Matching Jack



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Review by Louise Keller:
It has been 13 long years since we have had the pleasure of seeing a film by director Nadia Tass. Her last film (and last collaboration with David Parker) was Amy in 1997, a heartfelt film about a traumatised little girl who could communicate through music. Although the story is totally different, there are parallels with Tass’ latest film Matching Jack, whose life and death subject matter requires (and ably receives) sensitive handling. Based on a story by Lynne Renew, who also wrote the screenplay with Parker, we are confronted by serious issues facing a family in times of adversity as well as serious discomforts as the imperfections of the characters are brought under the spotlight. Eliciting superb performances from her lead actors, Tass delivers a potent drama about human relationships and vulnerabilities. Hope, despair, anger, fear, comfort and faith are the emotions we traverse in this touching story about love and loss.

We are quickly thrown into the characters’ predicament, when Jack (Tom Russell) becomes tired before half time at soccer and is admitted to hospital for treatment of his high white blood cell count. What might bring loving parents together as they are forced to address a tough situation pulls them apart: infidelity separates Jacinta Barrett’s Marissa and Richard Roxburgh’s David as surely as the hospital curtain separates Jack and his roommate Finn (Kodi Smit-McPhee).

In a sensitive and beautifully measured performance, James Nesbitt plays Finn’s father Connor, the catalyst for the family’s plight, who believes in things other than medicine are vital to administer at times like these. When we see the make-believe world that Connor creates as he makes his son’s hospital bed into a ship, with sails and masthead, we understand how this symbol of passage to the next life reassures his young son.

Barrett is exceptional as the devastated young mother and wife, who finds herself alone and desperate to do anything in her power to save her son. Yvonne Strahovski makes her mark as David’s mistress, who has her own problems to resolve. Both young boys are good too: I especially like the stillness and understatement of Smit-McPhee’s performance as the leukemia stricken boy grappling with his emotions while Russell makes Jack very real.

The script is occasionally on shaky ground as Marissa confronts women from David’s past in ways that are questionable. Also, the night excursion to Luna Park, when the boys dress up in Koala and Chicken suits is open to critical analysis. But there is no doubting the passion and heart of the film, which meets all the issues head-on and resolves them to our satisfaction.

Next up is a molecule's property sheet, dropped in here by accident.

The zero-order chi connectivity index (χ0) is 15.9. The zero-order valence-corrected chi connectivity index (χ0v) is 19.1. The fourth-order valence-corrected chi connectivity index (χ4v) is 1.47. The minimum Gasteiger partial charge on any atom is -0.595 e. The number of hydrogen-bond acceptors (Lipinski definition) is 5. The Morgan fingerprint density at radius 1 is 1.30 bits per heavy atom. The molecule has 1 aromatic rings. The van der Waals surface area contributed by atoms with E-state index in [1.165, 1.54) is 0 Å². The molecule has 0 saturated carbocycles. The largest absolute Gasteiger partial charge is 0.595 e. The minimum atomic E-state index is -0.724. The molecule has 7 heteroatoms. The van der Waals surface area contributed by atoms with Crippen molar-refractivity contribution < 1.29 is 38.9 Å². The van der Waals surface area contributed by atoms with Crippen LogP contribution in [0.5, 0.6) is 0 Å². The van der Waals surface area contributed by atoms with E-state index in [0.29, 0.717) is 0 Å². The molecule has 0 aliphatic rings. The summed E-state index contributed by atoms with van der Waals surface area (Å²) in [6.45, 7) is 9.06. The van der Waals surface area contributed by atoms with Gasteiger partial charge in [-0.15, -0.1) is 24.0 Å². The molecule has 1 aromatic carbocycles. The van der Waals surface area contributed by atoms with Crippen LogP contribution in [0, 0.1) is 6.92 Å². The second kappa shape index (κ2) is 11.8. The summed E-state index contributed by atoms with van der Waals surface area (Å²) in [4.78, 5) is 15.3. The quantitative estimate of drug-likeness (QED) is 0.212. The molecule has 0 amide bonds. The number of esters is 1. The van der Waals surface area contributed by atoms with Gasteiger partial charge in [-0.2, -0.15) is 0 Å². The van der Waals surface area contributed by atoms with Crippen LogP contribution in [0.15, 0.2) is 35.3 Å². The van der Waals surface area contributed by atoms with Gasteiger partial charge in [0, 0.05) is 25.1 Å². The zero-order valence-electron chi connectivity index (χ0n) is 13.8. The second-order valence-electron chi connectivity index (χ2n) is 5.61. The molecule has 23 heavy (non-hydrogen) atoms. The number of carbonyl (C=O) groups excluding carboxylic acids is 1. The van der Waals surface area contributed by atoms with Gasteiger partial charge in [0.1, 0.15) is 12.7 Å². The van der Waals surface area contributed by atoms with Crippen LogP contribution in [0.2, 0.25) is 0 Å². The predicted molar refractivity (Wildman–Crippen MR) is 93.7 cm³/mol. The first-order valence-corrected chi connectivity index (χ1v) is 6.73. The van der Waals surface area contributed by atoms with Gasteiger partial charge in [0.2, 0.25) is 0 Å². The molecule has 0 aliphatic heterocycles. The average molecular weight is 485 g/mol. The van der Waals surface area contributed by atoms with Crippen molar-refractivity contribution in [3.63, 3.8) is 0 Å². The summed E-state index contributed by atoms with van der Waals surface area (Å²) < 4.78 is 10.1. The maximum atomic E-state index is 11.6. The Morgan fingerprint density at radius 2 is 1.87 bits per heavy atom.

Melbourne, through Parker’s keenly cinematic lens looks striking while Paul Grabowsky’s delicate, yet potent score (effective with its flutes and pipes) contributes greatly to the mood. This is a thoughtful work whose subject matter is as complex as life itself and a worthwhile journey to make.

Review by Andrew L. Urban:
Built on a premise that would make Pedro Almodovar proud, Matching Jack is a gripping melodrama that explores a complex set of relationships amidst the intensity of deadly illness. The scenario couldn’t be grimmer: a 9 year old is diagnosed with leukemia and that diagnosis coincides with – actually prompts – his mother discovering her husband’s infidelity.

The story is given its wings by the mother’s response: she sets about looking through her husband’s possible mistresses for a so far undiscovered illegitimate offspring who could provide the desperately needed bone marrow match for her son. In the meantime, her son makes friends with the boy in the next bed, whose widowed father goes to extraordinary lengths to help his son through his dreadful final days.

The screenplay is well structured, and delivers the emotional punch it intends to, even though it is occasionally flawed: there is an underwritten scene when Marissa (Jacinda Barrett) first learns of David’s (Richard Roxburgh) mistress, too many sequences of Marissa seeking out and confronting the ex-mistresses, and a failure to explain how a baby still some months from being born could possibly become a donor in time to save Jack.

But Nadia Tass directs with great sensitivity and maturity, probing the betrayed parental relationship at the same time keeping the focus on the intense drama surrounding the need for a donor.

The cast are excellent: Kodi Smit-McPhee is a standout as the ailing young Finn, as is James Nesbitt as his devoted dad. Tom Russell makes a good fist of Jack, the youngster battered and confused by the combination of illness and parental conflict, and Yvonne Strahovski makes an impact as the current mistress, Veronica. Both Jacinda Barrett and Richard Roxburgh create tangible and complex characters, although we never learn why David is a serial philanderer, but perhaps he doesn’t really know himself.

Tass has also secured an outstanding supporting cast, including Colin Friels as Professor Nelson (treating Jack), Victoria Eagger as a hospital nurse Amanda Muggleton as a home nurse, among others. Thoughtful and compassionate, Matching Jack is a satisfying work from all concerned, not least production designer Jon Dowding and composer Paul Grabowsky.

– Urban Cinefile